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Servoy Authors: Pat Romanski, Yeshim Deniz, Bob Cusick

Related Topics: Java Developer Magazine, Servoy Journal

Java Developer : Article

Case Study: Java and the Mac

It all started with the boss out of Dilbert

This is the story of a Mac application developer (okay – it’s about two of them) who set out on a quest to find an application development tool based on Java so his boss would let him develop on the Mac platform, which he loved. There was only one catch – he had to find a tool that was fast. Traditional Java programming was going to take waaaay too long to convert the internal custom programs that had been written in an old 4GL. But the boss still wanted the excellent user interfaces that he was used to – because our hero was good on the Mac and could make the screens look “pretty.” If possible – the boss wanted the impossible – make the application run on a desktop AND over the Web – “just in case.” Here’s the story of our intrepid hero and how he searched, and found, a way to meet all the “Dilbert boss-like” requirements.

John Allen, a researcher at Stanford Medical Center, used to use 4GL environments to assist the research divisions at this well-known university. Stanford Medical is one of the most advanced research facilities for oncology (cancer), and with the cutting -edge research it does, there’s no standard software package that can be used. The oncology unit’s only solution was code-it-yourself. 4GL worked well for a long time, but a couple of key areas started to become problematic. 4GLs in general don’t scale very well, aren’t very secure due to proprietary security systems, and worst of all don’t run very well over the Internet. Stanford, with over 200 buildings, uses the Internet as its LAN. Essentially this means the applications it uses must run secure, with easy deployment, and have excellent Web capabilities. Another issue is that it needed to access multiple databases, another problem for propriety 4GL tools – which often have their own databases built-in.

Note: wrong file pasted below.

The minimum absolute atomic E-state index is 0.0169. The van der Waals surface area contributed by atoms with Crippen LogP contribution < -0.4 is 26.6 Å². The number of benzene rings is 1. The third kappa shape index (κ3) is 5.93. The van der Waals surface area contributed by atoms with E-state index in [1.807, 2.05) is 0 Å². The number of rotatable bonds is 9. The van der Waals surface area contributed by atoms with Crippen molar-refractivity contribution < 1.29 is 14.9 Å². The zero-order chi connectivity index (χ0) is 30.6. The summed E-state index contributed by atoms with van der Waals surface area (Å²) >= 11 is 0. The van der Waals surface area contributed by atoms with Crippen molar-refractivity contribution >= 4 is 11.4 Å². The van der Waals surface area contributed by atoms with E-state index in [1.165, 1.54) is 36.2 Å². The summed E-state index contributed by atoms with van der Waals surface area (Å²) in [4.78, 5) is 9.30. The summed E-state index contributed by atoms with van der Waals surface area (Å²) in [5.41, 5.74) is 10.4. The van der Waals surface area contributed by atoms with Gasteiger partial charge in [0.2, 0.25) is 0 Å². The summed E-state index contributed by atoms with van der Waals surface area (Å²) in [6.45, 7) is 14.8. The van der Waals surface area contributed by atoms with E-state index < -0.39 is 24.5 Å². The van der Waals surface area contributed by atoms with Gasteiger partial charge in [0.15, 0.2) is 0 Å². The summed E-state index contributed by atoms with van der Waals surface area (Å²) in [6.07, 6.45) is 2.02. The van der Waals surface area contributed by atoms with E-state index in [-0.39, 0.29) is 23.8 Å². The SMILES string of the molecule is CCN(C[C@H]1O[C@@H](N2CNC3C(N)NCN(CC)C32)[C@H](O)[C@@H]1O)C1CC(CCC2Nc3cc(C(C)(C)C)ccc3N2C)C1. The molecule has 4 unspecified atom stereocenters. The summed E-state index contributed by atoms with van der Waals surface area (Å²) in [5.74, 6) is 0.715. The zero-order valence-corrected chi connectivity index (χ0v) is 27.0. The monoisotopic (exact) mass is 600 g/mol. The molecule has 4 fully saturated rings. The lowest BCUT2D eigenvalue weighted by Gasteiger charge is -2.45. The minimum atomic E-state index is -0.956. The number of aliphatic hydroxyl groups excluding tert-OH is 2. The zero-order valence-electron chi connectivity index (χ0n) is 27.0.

Because of these challenges, Stanford decided that the 4GL would have to be switched to Java, which would deliver all it needed; however, it turned out that programming in Java was much more complex and much more time-consuming (of course!). After trying some projects in 2003 with the then-promising WebObjects (a Java environment from Apple used among others for the iTunes store), it became evident that something else was necessary, and John Allen found it after he came in contact with Servoy. Servoy is a Java-based environment that lets the application developer use pre-built scripts and write in Java.

More Stories By Bob Cusick

Bob Cusick, managing director of Servoy, USA, has one of the oldest blogs on the Internet (started in 1994). He has been writing business applications for over 15 years, using popular 4GLs, Oracle, HTML, and Servoy. He was the charter technical editor for FileMaker Magazine and speaks at developer conferences all over the world. Visit his blog at

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